Diana Kwiecien

Assistant Stage Manager

Mike Jando

Scenic Designer/Co-Tech Director

Jessica Kuehnau

Light Designer/Co-Tech Director

John Rodriguez

Costume Designer

Jana Anderson

Sound Designer

James Mallory

Dialect Coach

Melanie Bujan

Master Electrician

Eric Senne

Public Relations Director

Sara Moss

Poster/Brochure Designer

Cheryl Lyman

Theatre Manager

Sara Moss

Box Office Manager

Marjie Kranz

Theatre Bookkeeper

Becca Raven Uminowicz

Running Crew

Evlien Khanis, Andre Segovia

Light Board Operator

Noel Valenzuela

Sound Board Operator

Deliana Ranguelova

Set Construction

Theatre Practicum Class

Producer

Anna Antaramian

Director

Dan Wirth

Stage Manager

Benjamin Arrington

Assistant Director

Diana Kwiecien

Assistant Stage Manager

Mike Jando

Scenic Designer/Co-Tech Director

Jessica Kuehnau

Light Designer/Co-Tech Director

John Rodriguez

Costume Designer

Jana Anderson

Sound Designer

James Mallory

Dialect Coach

Melanie Bujan

Master Electrician

Eric Senne

Public Relations Director

Sara Moss

Poster/Brochure Designer

Cheryl Lyman

Theatre Manager

Sara Moss

Box Office Manager

Marjie Kranz

Theatre Bookkeeper

Becca Raven Uminowicz

Running Crew

Evlien Khanis, Andre Segovia

Light Board Operator

Noel Valenzuela

Sound Board Operator

Deliana Ranguelova

Set Construction

Theatre Practicum Class

Producer

Anna Antaramian

Director

Dan Wirth

Stage Manager

Benjamin Arrington

Assistant Director

Diana Kwiecien

Assistant Stage Manager

Mike Jando

Scenic Designer/Co-Tech Director

Jessica Kuehnau

Light Designer/Co-Tech Director

John Rodriguez

Costume Designer

Jana Anderson

Sound Designer

James Mallory

Dialect Coach

Melanie Bujan

Master Electrician

Eric Senne

Public Relations Director

Sara Moss

Poster/Brochure Designer

Cheryl Lyman

Theatre Manager

Sara Moss

Box Office Manager

Marjie Kranz

Theatre Bookkeeper

Becca Raven Uminowicz

Running Crew

Evlien Khanis, Andre Segovia

Light Board Operator

Noel Valenzuela

Sound Board Operator

Deliana Ranguelova

Set Construction

Theatre Practicum Class

Producer

Anna Antaramian

Director

Dan Wirth

Stage Manager

Benjamin Arrington

Assistant Director

Diana Kwiecien

Assistant Stage Manager

Mike Jando

Scenic Designer/Co-Tech Director

Jessica Kuehnau

Light Designer/Co-Tech Director

John Rodriguez

Costume Designer

Jana Anderson

Sound Designer

James Mallory

Dialect Coach

Melanie Bujan

Master Electrician

Eric Senne

Public Relations Director

Sara Moss

Poster/Brochure Designer

Cheryl Lyman

Theatre Manager

Sara Moss

Box Office Manager

Marjie Kranz

Theatre Bookkeeper

Becca Raven Uminowicz

Running Crew

Evlien Khanis, Andre Segovia

Light Board Operator

Noel Valenzuela

Sound Board Operator

Deliana Ranguelova

Set Construction

Theatre Practicum Class




The happy couples, Kitty and Jack (Erin O'Shea and Kyle Young, left) and Charley and Amy (David Mitchell and Whitney Behr, right) celebrate their engagements in Charley's Aunt.

Lord Fancourt Babberley (Andrew Berlien, center) looks on as his friends' girlfriends, Amy (Whitney Behr, left) and Kitty (Erin O'Shea, right), prepare to kiss his cheeks in Charley's Aunt.

Charley (David Mitchell, left) and Jack (Kyle Young, right) prepare to throttle Lord Fancourt babberley (Andrew Berlien, center) in Charley's Aunt.

Kyle Young (Jack) has been a part of Northeastern Theatre for a number of years being both on and off stage.  He would like to thank Rodney, Dan, Anna, and Bill for their guidance and support.

 


Mike Jando (Brassett) is currently a sophomore at Northeastern Illinois University, majoring in Business Administration.  Film and stage acting has always appealed to him since his first role as the “Cowardly Lion” in his Elementary school’s production of The Wizard of Oz. Just starting college Michael was approached by an amateur film maker to act in a short film.  He subsequently acted in several of these short films. Upon positive response and critical praise from entering the films in various competitions Michael decided to pursue a potential career in acting.  With that intention in mind, he is study acting at Northeastern Illinois University, with plans to study at Second City Chicago.  Charley’s Aunt is Michael’s premier stage role.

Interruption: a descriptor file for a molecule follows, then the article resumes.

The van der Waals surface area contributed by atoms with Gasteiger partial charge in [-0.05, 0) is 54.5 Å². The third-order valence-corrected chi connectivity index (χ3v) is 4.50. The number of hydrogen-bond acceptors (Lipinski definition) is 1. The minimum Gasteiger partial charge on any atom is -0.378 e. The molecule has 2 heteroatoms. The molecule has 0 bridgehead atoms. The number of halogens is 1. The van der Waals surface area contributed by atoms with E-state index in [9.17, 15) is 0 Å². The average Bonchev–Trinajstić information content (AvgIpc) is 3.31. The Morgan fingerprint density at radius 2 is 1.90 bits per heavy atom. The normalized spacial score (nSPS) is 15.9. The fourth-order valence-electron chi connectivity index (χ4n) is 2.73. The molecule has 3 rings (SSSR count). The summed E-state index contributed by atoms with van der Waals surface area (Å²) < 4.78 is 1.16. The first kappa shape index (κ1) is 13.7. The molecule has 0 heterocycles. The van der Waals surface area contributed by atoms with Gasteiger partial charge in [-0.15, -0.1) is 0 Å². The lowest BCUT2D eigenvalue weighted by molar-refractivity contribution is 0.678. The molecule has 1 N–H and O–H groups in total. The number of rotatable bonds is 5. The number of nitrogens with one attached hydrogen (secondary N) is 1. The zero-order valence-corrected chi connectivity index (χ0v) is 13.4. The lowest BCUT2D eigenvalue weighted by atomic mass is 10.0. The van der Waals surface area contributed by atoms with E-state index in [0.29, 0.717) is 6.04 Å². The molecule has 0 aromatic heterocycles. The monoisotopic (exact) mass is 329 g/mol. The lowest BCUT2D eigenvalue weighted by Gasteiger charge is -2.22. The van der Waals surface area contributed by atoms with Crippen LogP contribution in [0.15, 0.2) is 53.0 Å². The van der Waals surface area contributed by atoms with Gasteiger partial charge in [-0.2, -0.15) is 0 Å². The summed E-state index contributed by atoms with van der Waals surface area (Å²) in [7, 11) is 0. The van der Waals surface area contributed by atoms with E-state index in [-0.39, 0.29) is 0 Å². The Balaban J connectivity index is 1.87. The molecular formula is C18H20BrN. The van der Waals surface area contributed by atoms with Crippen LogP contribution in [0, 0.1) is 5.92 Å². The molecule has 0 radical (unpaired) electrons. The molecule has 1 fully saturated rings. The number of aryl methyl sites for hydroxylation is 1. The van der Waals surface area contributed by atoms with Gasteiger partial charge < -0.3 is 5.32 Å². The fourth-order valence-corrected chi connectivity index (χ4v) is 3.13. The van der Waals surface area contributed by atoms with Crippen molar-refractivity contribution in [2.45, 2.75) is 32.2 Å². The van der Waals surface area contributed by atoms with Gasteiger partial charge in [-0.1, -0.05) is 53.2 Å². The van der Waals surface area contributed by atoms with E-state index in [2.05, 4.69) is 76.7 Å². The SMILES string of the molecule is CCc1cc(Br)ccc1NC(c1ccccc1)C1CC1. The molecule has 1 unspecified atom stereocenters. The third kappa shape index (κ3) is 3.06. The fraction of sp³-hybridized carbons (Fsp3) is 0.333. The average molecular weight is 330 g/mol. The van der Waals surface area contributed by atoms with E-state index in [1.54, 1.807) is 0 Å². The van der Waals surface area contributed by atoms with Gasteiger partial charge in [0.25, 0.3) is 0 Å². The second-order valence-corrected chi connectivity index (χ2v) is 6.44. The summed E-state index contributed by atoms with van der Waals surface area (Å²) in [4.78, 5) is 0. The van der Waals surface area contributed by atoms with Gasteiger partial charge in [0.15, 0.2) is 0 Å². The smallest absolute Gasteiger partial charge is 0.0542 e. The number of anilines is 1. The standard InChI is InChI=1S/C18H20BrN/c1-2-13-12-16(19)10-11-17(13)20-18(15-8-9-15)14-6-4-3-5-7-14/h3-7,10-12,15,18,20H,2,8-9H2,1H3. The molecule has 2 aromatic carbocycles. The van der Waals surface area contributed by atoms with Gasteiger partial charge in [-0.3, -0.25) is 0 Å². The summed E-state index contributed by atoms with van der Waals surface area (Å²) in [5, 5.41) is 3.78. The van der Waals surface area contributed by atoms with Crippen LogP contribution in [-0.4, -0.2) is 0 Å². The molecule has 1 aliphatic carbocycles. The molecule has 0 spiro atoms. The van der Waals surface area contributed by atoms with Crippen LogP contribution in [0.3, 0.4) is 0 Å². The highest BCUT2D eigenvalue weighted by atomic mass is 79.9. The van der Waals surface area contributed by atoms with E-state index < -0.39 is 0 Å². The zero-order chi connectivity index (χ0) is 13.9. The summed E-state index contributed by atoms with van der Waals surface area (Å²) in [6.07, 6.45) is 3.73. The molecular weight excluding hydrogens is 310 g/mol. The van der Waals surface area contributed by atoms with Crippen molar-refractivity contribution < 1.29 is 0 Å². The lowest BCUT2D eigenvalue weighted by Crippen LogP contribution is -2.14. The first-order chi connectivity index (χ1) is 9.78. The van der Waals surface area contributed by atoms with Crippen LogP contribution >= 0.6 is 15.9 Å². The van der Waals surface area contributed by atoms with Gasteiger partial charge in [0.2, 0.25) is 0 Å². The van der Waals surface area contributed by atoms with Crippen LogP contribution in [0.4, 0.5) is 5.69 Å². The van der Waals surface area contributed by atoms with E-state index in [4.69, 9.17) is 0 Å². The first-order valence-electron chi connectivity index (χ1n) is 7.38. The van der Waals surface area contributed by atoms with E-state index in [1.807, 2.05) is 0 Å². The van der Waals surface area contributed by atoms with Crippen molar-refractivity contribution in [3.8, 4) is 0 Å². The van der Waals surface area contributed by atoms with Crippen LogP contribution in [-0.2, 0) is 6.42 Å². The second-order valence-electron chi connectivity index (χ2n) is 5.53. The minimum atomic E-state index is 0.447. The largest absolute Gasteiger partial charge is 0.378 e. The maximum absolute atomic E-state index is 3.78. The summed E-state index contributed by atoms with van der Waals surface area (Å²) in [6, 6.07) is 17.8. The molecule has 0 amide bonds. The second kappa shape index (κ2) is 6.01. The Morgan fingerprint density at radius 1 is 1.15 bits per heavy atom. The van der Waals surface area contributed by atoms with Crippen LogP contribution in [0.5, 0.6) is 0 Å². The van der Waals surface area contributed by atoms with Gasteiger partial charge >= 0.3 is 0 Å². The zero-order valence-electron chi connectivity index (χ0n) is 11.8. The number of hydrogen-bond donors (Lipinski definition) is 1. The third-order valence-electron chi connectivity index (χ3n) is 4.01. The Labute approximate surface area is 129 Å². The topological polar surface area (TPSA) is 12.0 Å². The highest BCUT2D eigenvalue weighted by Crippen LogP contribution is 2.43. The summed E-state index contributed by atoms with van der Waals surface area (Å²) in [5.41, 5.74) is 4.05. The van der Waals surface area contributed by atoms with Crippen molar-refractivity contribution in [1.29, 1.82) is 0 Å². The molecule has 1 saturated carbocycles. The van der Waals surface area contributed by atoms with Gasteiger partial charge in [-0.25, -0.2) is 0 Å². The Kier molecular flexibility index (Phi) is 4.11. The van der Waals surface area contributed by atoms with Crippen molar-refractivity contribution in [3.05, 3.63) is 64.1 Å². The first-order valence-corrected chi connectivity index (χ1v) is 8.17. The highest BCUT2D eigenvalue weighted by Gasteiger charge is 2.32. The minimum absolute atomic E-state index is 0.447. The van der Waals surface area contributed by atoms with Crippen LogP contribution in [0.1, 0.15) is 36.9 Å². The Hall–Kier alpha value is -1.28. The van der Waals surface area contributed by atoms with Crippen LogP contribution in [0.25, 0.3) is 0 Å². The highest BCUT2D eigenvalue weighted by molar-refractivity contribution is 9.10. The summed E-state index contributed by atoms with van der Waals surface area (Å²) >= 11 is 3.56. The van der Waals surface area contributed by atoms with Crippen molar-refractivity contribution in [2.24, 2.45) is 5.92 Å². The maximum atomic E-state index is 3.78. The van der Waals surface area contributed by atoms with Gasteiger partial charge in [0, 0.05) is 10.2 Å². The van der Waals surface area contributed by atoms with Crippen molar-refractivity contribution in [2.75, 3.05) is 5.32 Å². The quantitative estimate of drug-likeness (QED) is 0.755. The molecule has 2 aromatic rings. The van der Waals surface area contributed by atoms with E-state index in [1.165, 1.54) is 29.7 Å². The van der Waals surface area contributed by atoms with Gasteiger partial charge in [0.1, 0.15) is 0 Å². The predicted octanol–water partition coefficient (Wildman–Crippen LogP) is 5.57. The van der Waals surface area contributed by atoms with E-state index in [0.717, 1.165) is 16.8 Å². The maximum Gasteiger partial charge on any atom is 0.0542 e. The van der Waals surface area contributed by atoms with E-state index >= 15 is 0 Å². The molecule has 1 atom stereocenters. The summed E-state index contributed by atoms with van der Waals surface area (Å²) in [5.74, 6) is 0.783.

David Mitchell (Charley) is very excited to be appearing in his third production with the Stage Center Theatre.  He was seen in such past productions as Mrs. Warren’s Profession (Praed), and The Skin of Our Teeth (Fred Bailey), both with the Stage Center.  Other favorite roles: The Dispute (Mesrou, SIUE) Grease! (Ensemble, RSTC) , and Disney’s Beauty and the Beast (Lefou, RSTC).  Thanks to the CMT Department, family and friends for support and love….”wanna hear a story?”

 


Andrew Berlien (Lord Fancourt), never shying from the opportunity to cross-dress in front of paying customers, makes his return to the Stage Center Theatre for Charley’s Aunt.  A recipient of the 2003 Rebecca Ashley Thatcher Award for Excellence in Dramatics, he has most recently performed in Stage Center Theatre productions of Private Eyes, Arcadia,  and Stage Door.  You may also remember him from, “way back when” in Lend Me A Tenor, and The Real Inspector Hound. A native son of his beloved City of Big Shoulders is delighted to once again take the stage with such a wonderful and dynamic cast.  He would like to thank everyone involved with this production for the opportunity to shine.  Oh, and Mom, Dad, band, all my loved ones...My shoes hurt for you to.

 


Erin O’Shea (Kitty) is new to the Stage Center Theatre.  She recently graduated from the University of Notre Dame where she majored in theatre and minored in music.  Her favorite roles include Paulinka Erdnuss in Notre Dame's production of A Bright Room Called Day and Jo March in the Quad City Music Guild's production of Little Women.  When she is not performing at the Stage Center Theatre, she acts with the Windy Cindy Touring Company in the children's show, Aladdin.  "Lots of love and thanks to my parents and Steve!"

 


Whitney Behr (Amy) is making her second appearance at the Stage Center Theatre, having previously appeared as Susan Paige in Stage Door this past summer.  Whitney is an Environmental Studies major here at Northeastern, who has a nearly unhealthy interest in wetlands.  She still eats meat though, if that’s what you’re wondering